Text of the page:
William C. Duncan: Coverage of LDS Church tithing lawsuit is missing some key details

(Francisco Kjolseth | The Salt Lake Tribune) The Church of Jesus Christ of Latter-day Saints office building on Wednesday, March 30, 2022.

The ongoing lawsuit against The Church of Jesus Christ of Latter-day Saints by a former member over past tithing payments has resulted in some news coverage, including in this paper, that lacks some important details. While good legal reporting is no simple feat, the people’s civic understanding could benefit from improvements in coverage of cases that impact core constitutional rights.

The basic facts of the case are straightforward. The lawsuit is premised on a claim that the church misled members about whether tithing funds would be used on the development of City Creek Center. The church argues, and the trial court agreed, that there was no fraud because the key statement by then-church President Gordon B. Hinckley about the use of tithing funds on the project was factually correct — that money from commercial entities owned by the church and interest earned on reserve funds, not donated tithing funds, would be used on the project.

On appeal, a 2-1 decision of a panel of the U.S. Court of Appeals for the 9th Circuit disagreed with the trial court and determined the lawsuit should be revived. One circuit judge dissented, agreeing with the trial court decision, but the majority believed a jury should determine whether a reasonable person might have agreed with the plaintiff’s characterization of what constitutes tithing funds, rather than the definition of tithing offered by leaders of the church.

As reported last week, the church has petitioned for a rehearing by the panel of judges who made that decision or a larger “en banc” panel of judges on the circuit.

The reporting on this petition, however, missed several points, which may give readers a mistaken impression about the important religious freedom implications of the case.

For instance, while The Tribune’s article noted that the church’s petition raised religious freedom concerns, it also relayed the plaintiff’s claim “that all the judges who had reviewed the case thus far — both in U.S. District Court and the three-judge appellate panel — had rejected the idea that it was barred by religious protections.”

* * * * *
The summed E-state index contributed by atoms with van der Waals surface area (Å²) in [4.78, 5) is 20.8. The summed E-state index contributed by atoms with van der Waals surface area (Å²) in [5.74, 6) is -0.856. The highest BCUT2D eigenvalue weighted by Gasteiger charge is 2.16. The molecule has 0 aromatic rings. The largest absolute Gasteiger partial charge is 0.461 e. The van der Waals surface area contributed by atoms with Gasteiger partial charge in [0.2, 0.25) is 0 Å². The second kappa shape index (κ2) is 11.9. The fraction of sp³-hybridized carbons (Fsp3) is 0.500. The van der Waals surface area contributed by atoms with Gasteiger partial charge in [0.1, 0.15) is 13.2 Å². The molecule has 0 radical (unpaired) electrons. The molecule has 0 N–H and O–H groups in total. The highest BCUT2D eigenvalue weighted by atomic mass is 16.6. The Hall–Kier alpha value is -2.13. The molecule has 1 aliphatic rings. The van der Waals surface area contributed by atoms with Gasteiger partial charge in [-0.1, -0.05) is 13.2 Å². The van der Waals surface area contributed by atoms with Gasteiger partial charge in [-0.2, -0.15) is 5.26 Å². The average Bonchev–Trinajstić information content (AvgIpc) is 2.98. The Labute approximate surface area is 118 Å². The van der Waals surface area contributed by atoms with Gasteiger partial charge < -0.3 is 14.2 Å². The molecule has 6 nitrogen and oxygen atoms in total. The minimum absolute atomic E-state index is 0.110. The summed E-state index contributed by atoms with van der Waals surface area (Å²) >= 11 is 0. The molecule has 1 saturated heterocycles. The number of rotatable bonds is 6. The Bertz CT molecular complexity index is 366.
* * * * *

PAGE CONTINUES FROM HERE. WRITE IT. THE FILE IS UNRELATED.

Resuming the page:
This statement misses some key context. As noted above, the trial judge rejected the lawsuit out of hand since President Hinckley’s statement accurately described the source of the funds used in City Creek (no misstatement, no fraud). Thus, an extended discussion of religious freedom might have seemed unnecessary. However, the trial judge actually did talk about religious freedom and did not reject the religious freedom claim. As explained in the petition:

Accordingly, the district court concluded that it “need not” reach or apply the church-autonomy doctrine. But the court recognized that James Huntsman’s claim implicated it. As it explained, Huntsman’s claim reflected his understanding that tithing funds and earnings on invested tithing funds are “two sides of the same financial coin,” such that proceeds from invested tithing reserves constitute “tithing funds.” But the court observed that “determining whether the term ‘tithing funds’ encompasses earnings on invested tithing funds would require an analysis of Church doctrines and teachings,” and “[t]he First Amendment bars such an inquiry.”

The dissenting opinion in the 9th Circuit ruling did not address religious freedom claims, but that is different from rejecting the religious freedom issues at play. Having decided there was no misstatement from church leaders that could justify a claim of fraud, the dissenting judge may simply have decided that there was no reason to address the religious freedom concerns.

A reader of The Tribune’s coverage could be excused for concluding that the religious freedom claims in the petition had been raised only after other legal arguments had failed, when in fact, they have been a part of the church’s legal filings in response to fraud claims from the beginning.

The press has great capacity to contribute to civic understanding. Legal reporting is not easy, given the volume of documents, technical language, and the nuances of the legal process. But simple practices like summaries of competing arguments could help. Maybe there are other steps that can be taken to help reporters and readers navigate legal issues in ways that increase civic knowledge. Figuring that out would be a valuable contribution because litigation and court decisions have implications for public policy and constitutional rights.

As this case continues either to review by a larger panel at the 9th Circuit, review by the Supreme Court, or a return to the district court, members of the press will have the opportunity to enhance the public’s understanding of the core constitutional right of religious freedom. For the benefit of their readers’ civic understanding, they would be wise to do so.

William C. Duncan | The Sutherland Institute

William C. Duncan, J.D., is the constitutional law and religious freedom fellow at Sutherland Institute.